Uber drivers went on strike and called for a customer boycott due to low wages and job security. You may not have seen how this could affect your business, but it has deep implications in how you hire workers.
What you might have missed was Uber drivers bringing cases to the National Labor Relations Board (NLRB). The NLRB is a federal agency that, among other things, states that workers are employees who can unionize. With unionization comes things like the ability for the employees to negotiate with company leadership.
The general counsel of the NLRB ruled that Uber drivers, and thus other similar gig workers, are not considered employees.
However, it is important to remember that what the NLRB says only matters when talking about if a worker can unionize.
As a business owner, you not only need to understand what the NLRB considers to be an employee, but also what others such as the IRS, Federal Department of Labor, and your state consider gig workers (contractors) versus employees.
The crazy thing is that these bodies do not always agree. It is possible, as an example, for the NLRB to consider your worker a contractor while the state of California considers her an employee.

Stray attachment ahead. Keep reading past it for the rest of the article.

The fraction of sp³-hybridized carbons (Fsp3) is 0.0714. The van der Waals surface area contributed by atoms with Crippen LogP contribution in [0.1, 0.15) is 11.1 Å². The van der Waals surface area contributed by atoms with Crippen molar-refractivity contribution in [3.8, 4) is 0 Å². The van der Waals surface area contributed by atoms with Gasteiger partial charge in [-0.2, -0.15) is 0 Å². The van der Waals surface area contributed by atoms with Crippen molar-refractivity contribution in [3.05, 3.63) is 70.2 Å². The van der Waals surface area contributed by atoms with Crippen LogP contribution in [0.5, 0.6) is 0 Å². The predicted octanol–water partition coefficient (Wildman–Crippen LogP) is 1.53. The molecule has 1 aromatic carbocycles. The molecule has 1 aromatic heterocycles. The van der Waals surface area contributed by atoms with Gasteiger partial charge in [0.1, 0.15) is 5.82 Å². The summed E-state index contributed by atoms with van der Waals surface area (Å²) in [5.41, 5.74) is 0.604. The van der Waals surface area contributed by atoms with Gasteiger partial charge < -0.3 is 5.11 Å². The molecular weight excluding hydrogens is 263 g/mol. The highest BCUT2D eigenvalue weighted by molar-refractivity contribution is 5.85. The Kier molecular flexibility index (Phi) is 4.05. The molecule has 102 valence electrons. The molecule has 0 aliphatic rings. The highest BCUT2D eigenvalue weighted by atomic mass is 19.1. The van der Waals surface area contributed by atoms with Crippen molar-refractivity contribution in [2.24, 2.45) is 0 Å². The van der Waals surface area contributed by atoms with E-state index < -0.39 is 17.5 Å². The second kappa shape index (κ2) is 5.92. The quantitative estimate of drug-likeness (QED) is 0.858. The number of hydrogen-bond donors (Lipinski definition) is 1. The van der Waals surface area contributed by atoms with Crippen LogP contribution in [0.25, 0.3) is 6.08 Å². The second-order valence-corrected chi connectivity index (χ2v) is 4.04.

California was the first state to use the ABC test to determine if a worker is an employee or contractor. This is currently the toughest test to meet in terms of having a worker labeled a contractor, so this is a good first step to ensuring you are properly labeling your workers as contractors or employees.
In the ABC test, the worker must meet all three conditions to be labeled as a contractor.
Free from the control and direction of the employer with regard to the performance of the work;
Outside the usual course of the hiring entity’s business; and
Customarily engaged in an independently established trade, occupation, or business.
If you need more help, including a checklist, download the Independent Contractor Overview.